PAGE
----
It’s not unusual these days for divorcing couples to have to continue living together. That can make redefining your new relationship more challenging because it may be harder to draw new, clear boundaries. There can however be unexpected benefits.
My current guest, Sandy and her husband stayed living together for three years because of financial constraints. They’d been married for over twenty years and communication had always been a struggle. Amazingly, during their “separate but living together” phase they learned to communicate. Here’s Sandy:
The divorce process took place over three years. We were living together, upstairs, downstairs at the time and during that time we learned to talk to each other. It was actually a really miraculous time in our marriage where we learned to communicate for the first time ever.
It started out really stressful, because he accused me of having an affair and every day was like triage.
He moved upstairs and the main thing that kept us married was finances, as it always usually is. Most of our finances were tied up into our home and we had another building that was gifted in the marriage that was a rental property. So, he had to sell that property and that took time and I was really tethered to the house until I had the funds to move out.
That’s why I stayed.
In the beginning it was hell, because of the whole affair accusation. He traced this guy down. He was calling him and threatening him with death. He called his wife. Everyday I didn’t know what was going to be. It felt unsafe in the beginning and then he started to go for help.
He started to learn how to communicate, which was something that I had been speaking to him about for twenty years.
What I’d say is a lot of men like this, they get it with the anvil on the head, they don’t do well with subtlety. You have to really speak with conviction about the things that are important to you in a marriage, because otherwise, men who are really shut down, they don’t move forward unless there’s a real threat to the marriage. I threatened divorce so many times, but never had the guts to follow through, because of my friend’s words in the back of my mind, “This is not good for the kids.”
I don’t remember who helped him to find out about non-violent communication, but what was great about it was it’s a formula. It’s very formulaic and that’s how he processes, so it was easy for him to plug into, “Oh I make an observation, I identify my feelings from a whole list of feelings, so now I can articulate them. Oh, I’m feeling this, because there is a need that is not being met and I can understand that and now I can make a request.”
The problem became that it was so formulaic. He never really could do it organically, but it still really made a difference because he wasn’t raging, he was talking. Or he wasn’t stonewalling. He had those two ways of being, but he had no idea of how to talk. When I would ask him something and it felt confrontational, he’d walk away. Even if we were taking a walk, he would just leave me in the middle!
We started walking and talking for three years. We walked pretty much daily for about an hour a day and we were able to talk out all the things that were going on and it was very civilized. It was really a miracle.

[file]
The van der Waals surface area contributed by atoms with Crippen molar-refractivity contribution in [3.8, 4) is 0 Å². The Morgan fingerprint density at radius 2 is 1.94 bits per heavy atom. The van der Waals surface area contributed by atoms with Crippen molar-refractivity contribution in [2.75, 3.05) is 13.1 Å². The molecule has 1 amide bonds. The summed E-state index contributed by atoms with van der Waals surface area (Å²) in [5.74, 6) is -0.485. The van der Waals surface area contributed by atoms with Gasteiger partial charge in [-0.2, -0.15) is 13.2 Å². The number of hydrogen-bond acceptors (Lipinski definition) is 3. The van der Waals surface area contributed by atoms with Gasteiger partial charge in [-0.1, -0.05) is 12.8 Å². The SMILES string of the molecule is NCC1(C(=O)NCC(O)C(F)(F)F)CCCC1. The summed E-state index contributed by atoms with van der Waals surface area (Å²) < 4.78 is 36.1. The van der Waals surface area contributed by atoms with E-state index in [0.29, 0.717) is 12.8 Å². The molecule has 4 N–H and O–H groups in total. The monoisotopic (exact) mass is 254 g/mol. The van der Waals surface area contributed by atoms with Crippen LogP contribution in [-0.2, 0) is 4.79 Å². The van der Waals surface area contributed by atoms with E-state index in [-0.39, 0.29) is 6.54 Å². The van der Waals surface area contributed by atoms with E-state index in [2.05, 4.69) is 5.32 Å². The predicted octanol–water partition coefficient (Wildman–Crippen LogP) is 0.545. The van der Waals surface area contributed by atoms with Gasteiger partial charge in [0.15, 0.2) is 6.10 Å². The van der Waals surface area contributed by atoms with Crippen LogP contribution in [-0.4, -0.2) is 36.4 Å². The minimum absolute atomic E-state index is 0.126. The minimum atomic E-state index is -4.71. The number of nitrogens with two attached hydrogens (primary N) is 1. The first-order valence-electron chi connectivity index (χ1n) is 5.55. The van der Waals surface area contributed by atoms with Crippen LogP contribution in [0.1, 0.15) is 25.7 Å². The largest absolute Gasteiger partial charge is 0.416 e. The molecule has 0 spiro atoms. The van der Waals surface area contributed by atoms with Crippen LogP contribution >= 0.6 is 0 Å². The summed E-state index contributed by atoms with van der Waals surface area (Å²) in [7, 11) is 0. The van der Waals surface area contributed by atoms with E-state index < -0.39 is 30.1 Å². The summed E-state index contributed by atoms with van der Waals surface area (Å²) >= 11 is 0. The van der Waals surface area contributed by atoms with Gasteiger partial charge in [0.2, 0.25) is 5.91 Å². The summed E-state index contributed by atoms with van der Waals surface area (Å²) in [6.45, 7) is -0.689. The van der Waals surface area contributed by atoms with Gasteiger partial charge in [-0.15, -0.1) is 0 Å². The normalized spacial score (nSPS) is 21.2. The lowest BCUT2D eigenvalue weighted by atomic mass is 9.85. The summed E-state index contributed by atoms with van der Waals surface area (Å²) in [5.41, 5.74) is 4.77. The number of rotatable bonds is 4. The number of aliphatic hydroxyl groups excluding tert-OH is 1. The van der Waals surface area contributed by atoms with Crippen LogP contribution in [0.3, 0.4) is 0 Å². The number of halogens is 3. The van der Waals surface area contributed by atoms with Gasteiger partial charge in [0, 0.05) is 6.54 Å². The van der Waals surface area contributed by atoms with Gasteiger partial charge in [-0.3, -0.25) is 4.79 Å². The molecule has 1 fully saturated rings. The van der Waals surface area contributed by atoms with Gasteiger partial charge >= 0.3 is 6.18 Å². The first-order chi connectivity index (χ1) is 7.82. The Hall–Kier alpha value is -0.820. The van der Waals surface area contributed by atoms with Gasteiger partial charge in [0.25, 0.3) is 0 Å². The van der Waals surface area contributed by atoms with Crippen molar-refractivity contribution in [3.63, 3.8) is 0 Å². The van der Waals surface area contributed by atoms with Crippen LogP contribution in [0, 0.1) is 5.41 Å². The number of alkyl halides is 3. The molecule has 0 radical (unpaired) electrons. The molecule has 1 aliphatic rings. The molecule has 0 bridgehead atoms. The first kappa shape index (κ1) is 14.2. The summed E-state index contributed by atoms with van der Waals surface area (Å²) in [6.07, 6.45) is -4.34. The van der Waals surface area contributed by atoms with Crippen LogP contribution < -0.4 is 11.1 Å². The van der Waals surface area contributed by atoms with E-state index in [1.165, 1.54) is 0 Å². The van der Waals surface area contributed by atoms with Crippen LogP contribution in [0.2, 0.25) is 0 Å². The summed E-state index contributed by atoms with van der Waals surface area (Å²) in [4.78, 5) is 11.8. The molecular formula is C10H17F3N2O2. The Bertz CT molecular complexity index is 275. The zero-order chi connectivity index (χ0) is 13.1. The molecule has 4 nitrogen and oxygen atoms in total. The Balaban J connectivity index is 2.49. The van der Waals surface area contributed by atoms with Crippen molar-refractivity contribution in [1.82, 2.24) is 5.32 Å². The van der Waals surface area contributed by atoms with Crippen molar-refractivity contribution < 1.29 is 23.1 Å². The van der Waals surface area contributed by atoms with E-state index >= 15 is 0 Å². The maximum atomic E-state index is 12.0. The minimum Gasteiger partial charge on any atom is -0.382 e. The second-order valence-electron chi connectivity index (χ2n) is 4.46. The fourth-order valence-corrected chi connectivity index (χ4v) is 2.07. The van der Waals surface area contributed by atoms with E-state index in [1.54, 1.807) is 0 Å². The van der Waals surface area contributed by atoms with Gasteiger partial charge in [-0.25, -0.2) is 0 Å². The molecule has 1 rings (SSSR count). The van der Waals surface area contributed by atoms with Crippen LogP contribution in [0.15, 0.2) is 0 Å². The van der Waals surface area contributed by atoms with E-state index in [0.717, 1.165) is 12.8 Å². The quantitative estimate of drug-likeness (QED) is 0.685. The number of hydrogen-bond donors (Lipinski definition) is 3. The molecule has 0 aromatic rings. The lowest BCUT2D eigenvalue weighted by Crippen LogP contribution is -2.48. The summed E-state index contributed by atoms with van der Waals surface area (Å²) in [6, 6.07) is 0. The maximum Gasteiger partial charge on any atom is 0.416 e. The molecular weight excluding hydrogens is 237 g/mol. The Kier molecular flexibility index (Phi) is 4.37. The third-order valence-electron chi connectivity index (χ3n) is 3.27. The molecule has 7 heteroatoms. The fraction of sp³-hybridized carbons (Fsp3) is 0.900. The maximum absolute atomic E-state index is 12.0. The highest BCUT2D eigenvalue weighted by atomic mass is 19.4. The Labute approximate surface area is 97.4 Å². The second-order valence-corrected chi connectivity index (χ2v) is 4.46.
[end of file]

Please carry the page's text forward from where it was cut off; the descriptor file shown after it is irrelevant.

That being said I still knew this marriage was over and had been for a very long time. There was no hope of reconciliation for me, because my heart was just not there. I couldn’t love this man.
I kept saying to him, “All the things that you’re doing, just realize that you’re doing them for you. Don’t do them with the hope of getting back to me, but these are wonderful things for you to do for you.”
We were eating meals together. We did everything together. We were going to movies together. My kids were really confused. They were like, “Why are you getting divorced? You’re getting along really well.”
I said, “Yeah we can get along really well. It’s actually really good for you guys that we get along really well.” That was my answer all the time , that we were trying to work things through so that we when we were divorced, we could continue to be the best parents we can be.
That was my goal all along, “Let’s make peace.” All I wanted was peace.
I think a lot of women just want peace and that’s why they give up and they lose themselves in the process, but nothing is worth giving up yourself for.
I just love Sandy’s perspective here about wanting to be the best parents. Many people don’t realize that this separation phase isn’t just about pulling apart. If you have children then truly, the phase is more about rearranging your relationship (as author Judy Osborne describes it) because your children will likely connect you to your STBX until one of you dies.
That being said, it’s not an easy place to get to, and you and your STBX aren’t likely to arrive there at the same time. Sandy, being the one who initiated the divorce was likely there long before her husband. She was already well along her grieving path when her husband discovered her emotional affair. It would be hard for him to focus on being the best parent he could be while he’s still reeling with the finality of Sandy wanting a divorce. It’s helpful for both parties to recognize this difference in timing and to give each other some space.
There’s also much to be said for ‘talking and walking.’ It seems that it could be much less threatening than sitting across from the table at each other and it’s less stressful because you are moving. And, either of you can always walk away if the discussion gets too intense or unproductive.
Are you separated but living together? What changes have you made to make it work? Is it confusing for your children?
Sandy Weiner is a dating coach at Last First Date where she blogs about dating and offers coaching services for completing your online dating profile. You can also sign up for her free report: Top 3 Mistakes Midlife Daters Make.
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